Submitted by Taps Coogan on the 7th of September 2018 to The Sounding Line.
Having reached the end of the chaotic Senate confirmation hearing of Supreme Court nominee Brett Kavanaugh, it is as good a time as ever to reflect on changes to the average tenure of the US Supreme Court. Much like we have done for members of the House of Representatives and the Senate, we have compiled a database of every Supreme Court Justice in the history of the United States. Accordingly, the following chart shows the average tenure of the court every year since 1789 (the average number of years sitting judges have served on the Supreme Court in any given year). The data is current up until and including the nomination of .
The all-time record tenure was set in 1861, when the sitting members of the Supreme Court had served an average of 19.6 years. When long serving anti-slavery Justice John McLean passed away that year, the average tenure fell and remained depressed for the next hundred years. 1861 also marked the start of the American Civil War and, incidentally, Justice McLean was succeeded by Justice Noah Haynes Swayne, the first Republican Supreme Court Justice in history. The average tenure of the Supreme Court has been marching higher since the 1940s and reached its highest level since 1861 before the nomination of Justice Gorsuch in 2017. The increasing average American lifespan likely has a great deal to do with that trend.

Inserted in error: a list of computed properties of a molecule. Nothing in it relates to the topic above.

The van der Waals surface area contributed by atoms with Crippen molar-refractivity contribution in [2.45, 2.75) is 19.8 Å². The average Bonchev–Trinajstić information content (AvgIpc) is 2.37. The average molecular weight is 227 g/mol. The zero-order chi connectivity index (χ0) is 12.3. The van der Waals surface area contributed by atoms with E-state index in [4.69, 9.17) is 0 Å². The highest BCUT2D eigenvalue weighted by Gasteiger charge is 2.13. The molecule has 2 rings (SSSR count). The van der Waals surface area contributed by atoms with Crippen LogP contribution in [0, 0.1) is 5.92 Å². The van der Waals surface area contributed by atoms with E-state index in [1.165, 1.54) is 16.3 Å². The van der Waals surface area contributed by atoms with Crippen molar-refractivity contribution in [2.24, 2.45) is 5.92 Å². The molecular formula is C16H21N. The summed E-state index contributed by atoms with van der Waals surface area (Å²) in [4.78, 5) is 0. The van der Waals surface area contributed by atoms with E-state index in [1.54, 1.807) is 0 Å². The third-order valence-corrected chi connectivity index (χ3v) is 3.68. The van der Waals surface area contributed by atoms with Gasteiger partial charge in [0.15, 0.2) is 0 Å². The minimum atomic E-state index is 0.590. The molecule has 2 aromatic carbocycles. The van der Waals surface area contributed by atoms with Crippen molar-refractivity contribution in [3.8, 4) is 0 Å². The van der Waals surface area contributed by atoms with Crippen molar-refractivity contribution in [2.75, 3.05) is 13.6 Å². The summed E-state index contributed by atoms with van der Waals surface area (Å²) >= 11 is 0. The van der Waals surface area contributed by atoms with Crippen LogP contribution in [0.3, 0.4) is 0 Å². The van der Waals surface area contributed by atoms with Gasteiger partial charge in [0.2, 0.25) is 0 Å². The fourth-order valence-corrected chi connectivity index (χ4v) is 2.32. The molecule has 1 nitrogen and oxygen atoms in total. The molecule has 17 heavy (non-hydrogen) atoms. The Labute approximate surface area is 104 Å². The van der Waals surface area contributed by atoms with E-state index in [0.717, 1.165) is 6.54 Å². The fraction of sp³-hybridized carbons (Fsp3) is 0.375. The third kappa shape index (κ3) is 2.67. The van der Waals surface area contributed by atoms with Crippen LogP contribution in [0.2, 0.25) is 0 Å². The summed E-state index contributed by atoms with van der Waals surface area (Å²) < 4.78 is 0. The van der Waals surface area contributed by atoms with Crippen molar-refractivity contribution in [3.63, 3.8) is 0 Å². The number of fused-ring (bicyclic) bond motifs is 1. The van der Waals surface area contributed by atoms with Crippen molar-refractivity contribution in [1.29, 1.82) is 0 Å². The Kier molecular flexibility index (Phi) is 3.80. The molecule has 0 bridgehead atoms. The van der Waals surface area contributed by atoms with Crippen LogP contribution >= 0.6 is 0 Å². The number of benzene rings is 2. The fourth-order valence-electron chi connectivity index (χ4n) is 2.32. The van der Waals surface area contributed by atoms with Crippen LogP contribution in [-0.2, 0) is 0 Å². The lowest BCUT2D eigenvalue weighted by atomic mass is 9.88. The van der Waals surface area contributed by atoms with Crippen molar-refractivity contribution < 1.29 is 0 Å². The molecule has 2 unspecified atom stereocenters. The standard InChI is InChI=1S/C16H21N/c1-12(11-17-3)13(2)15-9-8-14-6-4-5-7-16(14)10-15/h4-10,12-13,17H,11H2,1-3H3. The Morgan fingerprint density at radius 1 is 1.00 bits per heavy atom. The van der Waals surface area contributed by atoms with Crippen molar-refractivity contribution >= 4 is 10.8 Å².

There is no particularly compelling reason to argue that a longer or shorter overall tenure is advantageous for the Supreme Court, but it is interesting to consider that the court is essentially the longest serving it has been since the outbreak of the Civil War.
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